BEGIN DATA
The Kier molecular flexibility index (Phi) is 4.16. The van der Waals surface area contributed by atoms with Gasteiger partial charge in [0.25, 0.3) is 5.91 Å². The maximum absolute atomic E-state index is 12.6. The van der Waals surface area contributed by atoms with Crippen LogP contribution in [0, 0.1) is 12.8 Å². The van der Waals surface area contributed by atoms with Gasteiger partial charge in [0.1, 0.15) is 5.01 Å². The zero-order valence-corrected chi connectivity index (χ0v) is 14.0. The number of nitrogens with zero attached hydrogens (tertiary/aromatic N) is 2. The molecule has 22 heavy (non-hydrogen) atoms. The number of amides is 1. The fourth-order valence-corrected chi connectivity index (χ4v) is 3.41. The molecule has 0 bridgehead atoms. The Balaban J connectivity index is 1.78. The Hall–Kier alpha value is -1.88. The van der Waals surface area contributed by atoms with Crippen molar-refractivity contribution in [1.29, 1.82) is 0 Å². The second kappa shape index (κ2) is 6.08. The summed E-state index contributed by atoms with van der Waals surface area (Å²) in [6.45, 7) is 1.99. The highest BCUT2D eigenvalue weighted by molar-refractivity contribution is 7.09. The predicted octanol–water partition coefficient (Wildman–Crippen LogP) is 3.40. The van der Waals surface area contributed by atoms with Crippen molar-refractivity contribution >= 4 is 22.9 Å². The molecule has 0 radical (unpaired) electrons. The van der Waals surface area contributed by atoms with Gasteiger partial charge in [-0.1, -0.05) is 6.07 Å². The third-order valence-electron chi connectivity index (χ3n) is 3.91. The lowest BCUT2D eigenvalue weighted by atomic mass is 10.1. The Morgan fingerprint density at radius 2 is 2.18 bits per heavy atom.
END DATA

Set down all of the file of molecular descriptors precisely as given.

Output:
The Kier molecular flexibility index (Phi) is 4.16. The van der Waals surface area contributed by atoms with Gasteiger partial charge in [0.25, 0.3) is 5.91 Å². The maximum absolute atomic E-state index is 12.6. The van der Waals surface area contributed by atoms with Crippen LogP contribution in [0, 0.1) is 12.8 Å². The van der Waals surface area contributed by atoms with Gasteiger partial charge in [0.1, 0.15) is 5.01 Å². The zero-order valence-corrected chi connectivity index (χ0v) is 14.0. The number of nitrogens with zero attached hydrogens (tertiary/aromatic N) is 2. The molecule has 22 heavy (non-hydrogen) atoms. The number of amides is 1. The fourth-order valence-corrected chi connectivity index (χ4v) is 3.41. The molecule has 0 bridgehead atoms. The Balaban J connectivity index is 1.78. The Hall–Kier alpha value is -1.88. The van der Waals surface area contributed by atoms with Crippen molar-refractivity contribution in [1.29, 1.82) is 0 Å². The second kappa shape index (κ2) is 6.08. The summed E-state index contributed by atoms with van der Waals surface area (Å²) in [6.45, 7) is 1.99. The highest BCUT2D eigenvalue weighted by molar-refractivity contribution is 7.09. The predicted octanol–water partition coefficient (Wildman–Crippen LogP) is 3.40. The van der Waals surface area contributed by atoms with Crippen molar-refractivity contribution >= 4 is 22.9 Å². The molecule has 0 radical (unpaired) electrons. The van der Waals surface area contributed by atoms with Gasteiger partial charge in [-0.1, -0.05) is 6.07 Å². The third-order valence-electron chi connectivity index (χ3n) is 3.91. The lowest BCUT2D eigenvalue weighted by atomic mass is 10.1. The Morgan fingerprint density at radius 2 is 2.18 bits per heavy atom.